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What's in the Library: Books: Exhibition Catalogues

What is an Exhibition Catalogue

An exhibition catalogue is a printed book produced to accompany a temporary exhibition or installation at a gallery or alternative space. It documents the contents of an exhibition, providing a forum for critical dialogue between curators, artists and critics. 

It can take many forms from "descriptive catalogues," or large-format "coffee table" books with high resolution images and academically researched essays, to small informal pamphlets, or "handlists," that only include a citation for artworks exhibited, often without accompanying images.

Exhibition catalogues can be used as a generic term that refers to:

  • catalogues raisonné: usually a chronologically ordered list of the entire oeuvre of an artist, or sometimes an artistic movement.
  • trade catalogues: providing the listing of participants in a trade fair or corporate event; these are similar to design annuals (see: What's in the Library: Periodicals: Annuals)
  • biennial catalogues: listing artists who exhibited in major international art biennials or triennials (see:What's in the Library: Periodicals: Biennials )

At the OCAD University Library, exhibition catalogues are usually treated as books and are assigned call numbers and included in subject order in the collection. Many are available as circulating copies (for you to sign out), but larger catalogues--especially catalogues raisonné--are reference only, meaning that they cannot be signed out of the library over night.

Given that they are treated as books, it can be difficult determining if you are sourcing an exhibition catalogue, but try to identify if:

Using Exhibition Catalogues

Can I cite from an EXHIBITION CATALOGUE in a research paper?

Any source used to research an academic paper should be included in the Works Cited List/Bibliography. Be aware, however, that:

  • some instructors may question using a work that is not published by a university press or academic publisher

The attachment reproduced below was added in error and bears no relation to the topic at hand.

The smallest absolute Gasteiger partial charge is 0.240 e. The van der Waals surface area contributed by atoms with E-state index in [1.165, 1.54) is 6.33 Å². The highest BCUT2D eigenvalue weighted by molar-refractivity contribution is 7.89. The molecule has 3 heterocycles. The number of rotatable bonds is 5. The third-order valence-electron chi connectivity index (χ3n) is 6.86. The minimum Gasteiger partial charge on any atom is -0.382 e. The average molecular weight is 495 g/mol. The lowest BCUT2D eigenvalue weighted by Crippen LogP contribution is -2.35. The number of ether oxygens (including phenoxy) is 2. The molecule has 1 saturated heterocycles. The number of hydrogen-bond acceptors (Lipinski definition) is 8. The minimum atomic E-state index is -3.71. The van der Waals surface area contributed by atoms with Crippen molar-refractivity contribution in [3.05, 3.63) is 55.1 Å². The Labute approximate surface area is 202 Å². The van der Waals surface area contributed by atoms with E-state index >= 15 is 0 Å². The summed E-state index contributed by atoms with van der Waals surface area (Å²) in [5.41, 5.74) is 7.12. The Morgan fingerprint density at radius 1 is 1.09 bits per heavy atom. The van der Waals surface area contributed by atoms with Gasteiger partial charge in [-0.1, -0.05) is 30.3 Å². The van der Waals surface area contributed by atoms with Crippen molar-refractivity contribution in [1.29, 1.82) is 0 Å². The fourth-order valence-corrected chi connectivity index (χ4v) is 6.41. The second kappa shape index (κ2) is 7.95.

• some catalogues are published by art galleries in tandem with popular art press publishers; such as
  • a curator--especially celebrities that work in tandem with an art gallery--might not be seen as appropriately academic; such as:

Despite these issues, in an art and design educational environment it is important to recognize the integrity and scholarly purpose of:

  • art galleries and museums: as a central voice in defining and maintaining artistic, aesthetic, and creative cultural standards
  • curators: as an essential voice in recognizing, interpreting, and understanding visual forms of communication and that their experience in curatorial practice is of equal scholarly value as research conducted in a university environment using scientific methodologies
  • professional juries: as a form of artistic "peer-review"; artists who are selected by jury to exhibit at a gallery or an international art exhibition have achieved a noteworthy level in their creative practice
  • artists: who oftentimes will contribute essays, interviews, or artists' statements for exhibition catalogue publications. Recognizing their  voices as an integral component of the visual experience between viewer, curator, and artwork is a testament to the depth of their creative vision

If you are still uncertain, you can use an exhibition catalogue in a similar manner to reference books, serving as a guide to your topic for sourcing:

  • key writers, theorist, critics, or authors who are experts on your topic, then search these people as authors in a library catalogue to access their own primary sources
  • keywords or subjects that you can use to search for books or peer-reviewed journal articles supporting these concepts

Examples of Print Exhibition Catalogues